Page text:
Researchers Hunt 'Super Predator' That Devoured Great White Shark

Dustin Wicksell

As Discovery's Shark Week continues its yearly ratings dominance, one researcher is furthering his quest to identify the "Super Predator" that captured the public imagination after it was revealed to have attacked and devoured a mature great white shark.

The existence of a "super predator" was first alleged in a documentary by cinematographer David Riggs that aired on the Smithsonian Channel last year, as IFLScience reports. The incident that inspired the documentary transpired in 2003, though it was first brought to widespread attention in 2014. As part of a large-scale study, a healthy, nine-foot-long female great white was tagged by researchers, yet when the device attached to the animal washed ashore four months later, it suggested that an even larger predator could be swimming in Australian waters.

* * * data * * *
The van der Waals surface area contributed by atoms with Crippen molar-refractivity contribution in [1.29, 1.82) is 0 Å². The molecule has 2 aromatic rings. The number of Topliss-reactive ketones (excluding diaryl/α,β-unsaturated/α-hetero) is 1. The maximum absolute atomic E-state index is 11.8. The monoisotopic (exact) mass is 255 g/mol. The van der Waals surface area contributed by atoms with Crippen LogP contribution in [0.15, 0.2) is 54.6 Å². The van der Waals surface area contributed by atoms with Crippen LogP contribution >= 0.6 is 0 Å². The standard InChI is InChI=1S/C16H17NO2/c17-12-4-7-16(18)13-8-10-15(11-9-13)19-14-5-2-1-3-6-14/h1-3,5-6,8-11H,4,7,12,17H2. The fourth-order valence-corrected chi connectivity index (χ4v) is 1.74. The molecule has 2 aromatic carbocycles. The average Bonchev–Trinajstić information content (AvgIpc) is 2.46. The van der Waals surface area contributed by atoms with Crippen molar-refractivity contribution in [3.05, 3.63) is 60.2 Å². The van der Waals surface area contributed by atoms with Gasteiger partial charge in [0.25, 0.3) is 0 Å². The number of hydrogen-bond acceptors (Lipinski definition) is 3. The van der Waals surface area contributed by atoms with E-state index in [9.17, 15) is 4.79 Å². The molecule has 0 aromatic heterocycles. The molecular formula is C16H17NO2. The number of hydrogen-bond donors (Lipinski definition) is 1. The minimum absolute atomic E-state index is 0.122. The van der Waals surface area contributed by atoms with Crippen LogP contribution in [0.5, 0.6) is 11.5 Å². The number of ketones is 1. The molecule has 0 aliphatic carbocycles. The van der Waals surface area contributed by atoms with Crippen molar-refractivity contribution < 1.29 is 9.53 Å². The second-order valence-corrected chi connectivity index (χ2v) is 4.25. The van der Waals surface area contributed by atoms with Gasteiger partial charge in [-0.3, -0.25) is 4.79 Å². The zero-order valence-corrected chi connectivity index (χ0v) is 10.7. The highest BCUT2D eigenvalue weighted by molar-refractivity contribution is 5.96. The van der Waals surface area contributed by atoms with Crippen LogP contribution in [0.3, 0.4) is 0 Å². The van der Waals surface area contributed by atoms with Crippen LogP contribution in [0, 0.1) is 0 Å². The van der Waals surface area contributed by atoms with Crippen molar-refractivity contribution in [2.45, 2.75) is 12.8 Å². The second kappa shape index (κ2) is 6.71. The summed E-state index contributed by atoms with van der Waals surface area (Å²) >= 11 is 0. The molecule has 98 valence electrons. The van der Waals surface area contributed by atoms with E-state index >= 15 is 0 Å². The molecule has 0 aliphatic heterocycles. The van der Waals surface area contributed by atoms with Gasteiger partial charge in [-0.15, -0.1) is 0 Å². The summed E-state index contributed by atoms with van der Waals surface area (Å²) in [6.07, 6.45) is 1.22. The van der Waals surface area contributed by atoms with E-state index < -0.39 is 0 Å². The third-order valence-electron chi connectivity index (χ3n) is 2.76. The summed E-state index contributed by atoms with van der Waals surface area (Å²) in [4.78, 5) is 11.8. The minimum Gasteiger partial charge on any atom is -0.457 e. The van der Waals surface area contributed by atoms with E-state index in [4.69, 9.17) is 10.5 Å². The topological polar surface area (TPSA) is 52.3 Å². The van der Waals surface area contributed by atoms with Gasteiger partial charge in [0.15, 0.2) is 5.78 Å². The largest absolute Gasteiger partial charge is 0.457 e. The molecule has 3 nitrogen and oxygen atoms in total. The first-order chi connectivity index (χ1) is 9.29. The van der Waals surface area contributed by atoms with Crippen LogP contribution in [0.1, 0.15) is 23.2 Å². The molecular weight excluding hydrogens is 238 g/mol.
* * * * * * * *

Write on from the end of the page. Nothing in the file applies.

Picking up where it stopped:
— Shark Week (@SharkWeek) July 8, 2015

"The question that not only came to my mind but everyone's mind who was involved was, 'what did that?' It was obviously eaten," Riggs asserted. "What's gonna eat a shark that big? What could kill a 3 meter great white?"

As part of the 2015 edition of Shark Week, Riggs is returning to the hunt for the super predator once again in a special entitled, appropriately, Super Predator. As Yahoo News reports, Riggs attempts in the special to lure the super predator from the deep using a 15-foot-long giant squid replica, while also employing a "Flying Machine" that allows divers to be protected while submerged. The vehicle experienced at least one attack from an inquisitive great white shark during filming, leading to one of Shark Week's most interesting moments.

— Smithsonian Channel (@SmithsonianChan) May 22, 2015

[Photo by Ryan Pierse / Getty Images]